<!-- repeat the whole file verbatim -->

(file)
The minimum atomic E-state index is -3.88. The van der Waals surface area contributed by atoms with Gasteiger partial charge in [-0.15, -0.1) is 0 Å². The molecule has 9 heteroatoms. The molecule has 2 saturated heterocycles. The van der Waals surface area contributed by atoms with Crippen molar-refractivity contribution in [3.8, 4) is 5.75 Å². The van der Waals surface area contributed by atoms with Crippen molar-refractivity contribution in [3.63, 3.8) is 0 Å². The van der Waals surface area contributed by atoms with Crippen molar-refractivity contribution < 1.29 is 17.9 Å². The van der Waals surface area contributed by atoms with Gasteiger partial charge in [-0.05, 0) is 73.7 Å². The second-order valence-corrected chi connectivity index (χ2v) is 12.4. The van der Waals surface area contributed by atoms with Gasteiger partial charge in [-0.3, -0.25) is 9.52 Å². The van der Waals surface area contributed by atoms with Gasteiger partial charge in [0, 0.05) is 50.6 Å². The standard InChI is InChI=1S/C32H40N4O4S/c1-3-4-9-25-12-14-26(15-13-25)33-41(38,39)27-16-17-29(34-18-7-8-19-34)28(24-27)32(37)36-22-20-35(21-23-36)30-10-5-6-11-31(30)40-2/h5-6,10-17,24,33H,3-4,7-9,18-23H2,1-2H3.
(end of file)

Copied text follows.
The minimum atomic E-state index is -3.88. The van der Waals surface area contributed by atoms with Gasteiger partial charge in [-0.15, -0.1) is 0 Å². The molecule has 9 heteroatoms. The molecule has 2 saturated heterocycles. The van der Waals surface area contributed by atoms with Crippen molar-refractivity contribution in [3.8, 4) is 5.75 Å². The van der Waals surface area contributed by atoms with Crippen molar-refractivity contribution in [3.63, 3.8) is 0 Å². The van der Waals surface area contributed by atoms with Crippen molar-refractivity contribution < 1.29 is 17.9 Å². The van der Waals surface area contributed by atoms with Gasteiger partial charge in [-0.05, 0) is 73.7 Å². The second-order valence-corrected chi connectivity index (χ2v) is 12.4. The van der Waals surface area contributed by atoms with Gasteiger partial charge in [-0.3, -0.25) is 9.52 Å². The van der Waals surface area contributed by atoms with Gasteiger partial charge in [0, 0.05) is 50.6 Å². The standard InChI is InChI=1S/C32H40N4O4S/c1-3-4-9-25-12-14-26(15-13-25)33-41(38,39)27-16-17-29(34-18-7-8-19-34)28(24-27)32(37)36-22-20-35(21-23-36)30-10-5-6-11-31(30)40-2/h5-6,10-17,24,33H,3-4,7-9,18-23H2,1-2H3.